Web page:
Norfolk Southern Class Action Lawsuit Filed by Families Forced to Evacuate During Ohio Toxic Train Derailment

Area residents filed a class action against Norfolk Southern, seeking compensatory damages and medical monitoring for anyone within 30 miles of the train derailment

A group of individuals from East Palestine, Ohio have filed a class action lawsuit against Norfolk Southern over a toxic train derailment near their homes, which resulted in residents being evacuated from the area and caused them to suffer other damages.

The complaint (PDF) was filed by numerous area residents on March 21, in the U.S. District Court for the Northern District of Ohio, seeking class action status to pursue claims for all residents and business owners who suffered damages when they were forced to evacuate due to the risk of toxic chemical exposure.

On February 3, a massive Norfolk Southern train derailed near Ohio and Pennsylvania borders, resulting in 20 tankers full of toxic chemicals being breached and catching fire.

This caused a temporary evacuation of nearly 2,000 local residents, and there have been growing reports of illnesses at the train derailment site, as well as a number of animal deaths and concerns about water, soil and air contamination in a wide area around the accident location.

While the investigation of the crash continues and health experts evaluate the long-term health risks, Norfolk Southern toxic train derailment lawsuits are being filed by those impacted, including claims for economic damages, medical monitoring and personal injuries.

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This latest complaint blames Norfolk Southern for a laundry list of errors and mistakes which led to the crash and the subsequent toxic exposures.

According to the Norfolk Southern class action lawsuit, the 141-car train was back-loaded with 40% of its weight at the rear, while lighter cars were placed between the heavy rear tankers and the engine in front, which increased the risk of a derailment. In addition, the lawsuit indicates the train was on fire 20 miles before it reached East Palestine, where it derailed.

Investigators so far have determined that a railcar axle failed when a wheel bearing overheated, causing the fire, which resulted in the use of the emergency brake, and the subsequent derailment. Plaintiffs claim the resulting fire, leaking tankers and controlled release and burn of the chemicals led to toxic plumes contaminating the air, soil and water near plaintiffs’ homes and businesses.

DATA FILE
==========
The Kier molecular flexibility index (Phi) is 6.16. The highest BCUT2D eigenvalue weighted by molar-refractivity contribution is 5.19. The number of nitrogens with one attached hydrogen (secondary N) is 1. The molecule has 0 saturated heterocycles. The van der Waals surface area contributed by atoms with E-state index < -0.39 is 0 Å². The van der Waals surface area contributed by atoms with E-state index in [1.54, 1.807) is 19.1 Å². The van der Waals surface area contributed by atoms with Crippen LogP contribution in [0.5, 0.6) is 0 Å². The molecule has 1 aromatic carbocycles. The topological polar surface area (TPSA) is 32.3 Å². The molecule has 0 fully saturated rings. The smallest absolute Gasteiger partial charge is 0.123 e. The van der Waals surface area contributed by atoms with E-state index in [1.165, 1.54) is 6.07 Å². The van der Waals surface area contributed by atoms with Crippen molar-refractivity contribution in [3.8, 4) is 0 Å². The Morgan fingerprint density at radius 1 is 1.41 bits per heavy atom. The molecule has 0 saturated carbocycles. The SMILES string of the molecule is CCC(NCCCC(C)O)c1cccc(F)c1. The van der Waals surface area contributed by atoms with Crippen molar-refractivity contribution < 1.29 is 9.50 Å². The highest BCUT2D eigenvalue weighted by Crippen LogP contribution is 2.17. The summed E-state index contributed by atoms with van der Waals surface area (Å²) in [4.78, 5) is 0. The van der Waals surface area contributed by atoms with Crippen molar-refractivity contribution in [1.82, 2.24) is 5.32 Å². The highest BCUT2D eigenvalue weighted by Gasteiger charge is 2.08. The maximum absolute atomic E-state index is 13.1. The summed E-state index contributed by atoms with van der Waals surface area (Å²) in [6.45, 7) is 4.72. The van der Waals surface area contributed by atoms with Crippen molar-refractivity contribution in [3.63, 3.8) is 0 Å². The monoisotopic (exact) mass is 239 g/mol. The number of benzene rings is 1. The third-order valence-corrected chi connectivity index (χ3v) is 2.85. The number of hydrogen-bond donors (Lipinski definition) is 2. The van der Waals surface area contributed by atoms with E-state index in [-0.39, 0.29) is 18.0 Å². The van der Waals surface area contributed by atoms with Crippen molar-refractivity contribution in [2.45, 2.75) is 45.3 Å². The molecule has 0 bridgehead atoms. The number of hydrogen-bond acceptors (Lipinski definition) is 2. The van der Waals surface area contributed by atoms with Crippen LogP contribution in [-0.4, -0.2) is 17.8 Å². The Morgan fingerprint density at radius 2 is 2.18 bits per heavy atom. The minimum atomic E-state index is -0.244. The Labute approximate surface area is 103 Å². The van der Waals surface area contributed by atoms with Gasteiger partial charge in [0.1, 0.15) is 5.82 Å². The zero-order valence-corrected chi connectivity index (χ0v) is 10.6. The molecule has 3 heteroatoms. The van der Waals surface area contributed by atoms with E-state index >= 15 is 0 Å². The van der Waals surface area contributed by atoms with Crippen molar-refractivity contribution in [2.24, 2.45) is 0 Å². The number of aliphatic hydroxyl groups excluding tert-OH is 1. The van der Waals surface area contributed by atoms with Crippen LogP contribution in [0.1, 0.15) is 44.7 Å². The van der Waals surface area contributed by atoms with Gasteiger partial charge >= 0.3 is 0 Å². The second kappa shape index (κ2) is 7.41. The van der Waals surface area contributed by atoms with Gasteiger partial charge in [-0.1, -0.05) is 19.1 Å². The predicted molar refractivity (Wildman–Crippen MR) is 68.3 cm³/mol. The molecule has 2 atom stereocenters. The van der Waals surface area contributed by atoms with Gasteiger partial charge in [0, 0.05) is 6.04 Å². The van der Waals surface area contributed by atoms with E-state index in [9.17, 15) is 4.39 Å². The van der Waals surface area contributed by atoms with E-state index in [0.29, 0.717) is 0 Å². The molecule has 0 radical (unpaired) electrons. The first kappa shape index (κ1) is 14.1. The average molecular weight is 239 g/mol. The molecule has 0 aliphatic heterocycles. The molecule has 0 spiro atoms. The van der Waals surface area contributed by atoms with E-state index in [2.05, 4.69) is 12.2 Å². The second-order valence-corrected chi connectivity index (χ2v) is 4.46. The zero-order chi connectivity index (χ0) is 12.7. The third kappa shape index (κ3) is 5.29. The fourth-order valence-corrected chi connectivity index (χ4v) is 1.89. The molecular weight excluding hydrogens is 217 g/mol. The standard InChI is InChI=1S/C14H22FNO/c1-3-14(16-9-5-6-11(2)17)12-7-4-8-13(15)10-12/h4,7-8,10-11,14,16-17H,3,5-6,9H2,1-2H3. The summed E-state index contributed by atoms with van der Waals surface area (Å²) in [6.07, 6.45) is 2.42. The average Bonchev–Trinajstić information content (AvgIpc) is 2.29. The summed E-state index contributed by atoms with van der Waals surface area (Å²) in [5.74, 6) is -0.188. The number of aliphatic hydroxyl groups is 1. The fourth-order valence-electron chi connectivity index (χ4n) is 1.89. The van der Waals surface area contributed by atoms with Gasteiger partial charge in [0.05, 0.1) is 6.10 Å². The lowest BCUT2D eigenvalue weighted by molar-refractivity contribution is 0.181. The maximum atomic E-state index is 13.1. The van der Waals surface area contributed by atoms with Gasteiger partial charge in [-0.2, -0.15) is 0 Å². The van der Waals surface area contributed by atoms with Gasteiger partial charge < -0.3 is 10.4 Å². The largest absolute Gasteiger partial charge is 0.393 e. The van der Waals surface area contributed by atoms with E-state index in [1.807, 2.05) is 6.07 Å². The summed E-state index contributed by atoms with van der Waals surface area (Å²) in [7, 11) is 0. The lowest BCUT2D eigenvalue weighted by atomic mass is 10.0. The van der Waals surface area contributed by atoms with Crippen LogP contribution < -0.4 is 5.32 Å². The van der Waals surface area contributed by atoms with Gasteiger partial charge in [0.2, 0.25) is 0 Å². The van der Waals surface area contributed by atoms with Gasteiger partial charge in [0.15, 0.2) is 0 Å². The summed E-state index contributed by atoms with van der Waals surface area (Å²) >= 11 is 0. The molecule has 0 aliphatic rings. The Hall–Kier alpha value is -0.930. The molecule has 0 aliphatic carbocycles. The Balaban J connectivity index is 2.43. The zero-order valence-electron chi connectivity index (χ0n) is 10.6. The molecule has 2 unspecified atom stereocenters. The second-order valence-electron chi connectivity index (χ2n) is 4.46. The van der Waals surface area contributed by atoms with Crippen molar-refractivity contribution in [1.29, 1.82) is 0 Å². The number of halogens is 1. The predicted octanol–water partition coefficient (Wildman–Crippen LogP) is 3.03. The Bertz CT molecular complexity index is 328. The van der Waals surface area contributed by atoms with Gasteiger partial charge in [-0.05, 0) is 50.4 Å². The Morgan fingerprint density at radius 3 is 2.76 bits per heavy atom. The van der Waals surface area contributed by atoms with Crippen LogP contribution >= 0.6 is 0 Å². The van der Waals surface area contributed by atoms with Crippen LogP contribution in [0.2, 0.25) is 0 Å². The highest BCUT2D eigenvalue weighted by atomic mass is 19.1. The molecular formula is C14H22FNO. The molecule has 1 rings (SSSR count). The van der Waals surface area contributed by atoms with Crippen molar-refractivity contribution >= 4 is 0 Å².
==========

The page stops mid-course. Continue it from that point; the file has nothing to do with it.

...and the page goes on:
“Upon information and belief, approximately 1 million pounds of vinyl chloride which were in the train cars that derailed and was spilled or dumped onto the ground near the derailment site and set on fire,” the lawsuit states. “Fumes, sediment, and a rise in particulate pollution from the derailment, fire, toxic chemical disbursement, and subsequent explosion, have been reported throughout an area encompassing at least 30 miles around the derailment site.”

The lawsuit seeks to represent not only those evacuated, but anyone adversely affected within a 30-mile radius of the accident.

Medical Monitoring and Compensation Sought

While none of the plaintiffs linked to the lawsuit to date have reported a physical injury from the train accident, the lawsuit seeks to require Norfolk Southern to supply medical monitoring and testing for those who may have been exposed to vinyl chloride and other toxic substances as a result of the derailment.

In addition, plaintiffs seek relief and compensation for claims of negligence, strict liability, private and public nuisance, statutory nuisance, trespass, and willful and wanton conduct.

The lawsuit comes shortly after the Ohio Attorney General filed a complaint against Norfolk Southern over the train derailment, seeking to force Norfolk Southern to pay for cleanup costs, health side effects and environmental damages, as well as punitive damages for an accident the state claims could have been prevented.

Norfolk Southern Train Derailment Investigations

Not only does Norfolk Southern face legal claims over the accident, but is also under investigation by other parts of the government as well.

Late last month, the U.S. Centers for Disease Control and Prevention (CDC) sent a response team from its Agency for Toxic Substances and Disease Registry (ATSDR), which began interviewing residents about their health concerns and symptoms they have developed since the accident.

On February 10, the U.S. Environmental Protection Agency (EPA) sent a notice to Norfolk Southern, announcing it was considering to make the company pay for the cleanup costs under the Comprehensive Environmental Response, Compensation, and Liability Act (CERCLA). Since then, EPA officials have said in live interviews that they will definitely require Norfolk Southern to pay for those costs.

The company also faces increasing criticism from Congress and the Department of Transportation over what appears to be a cavalier attitude toward safety in order to maximize profits, resulting in increased pressure for new safety requirements and regulations regarding rail transport of hazardous materials.


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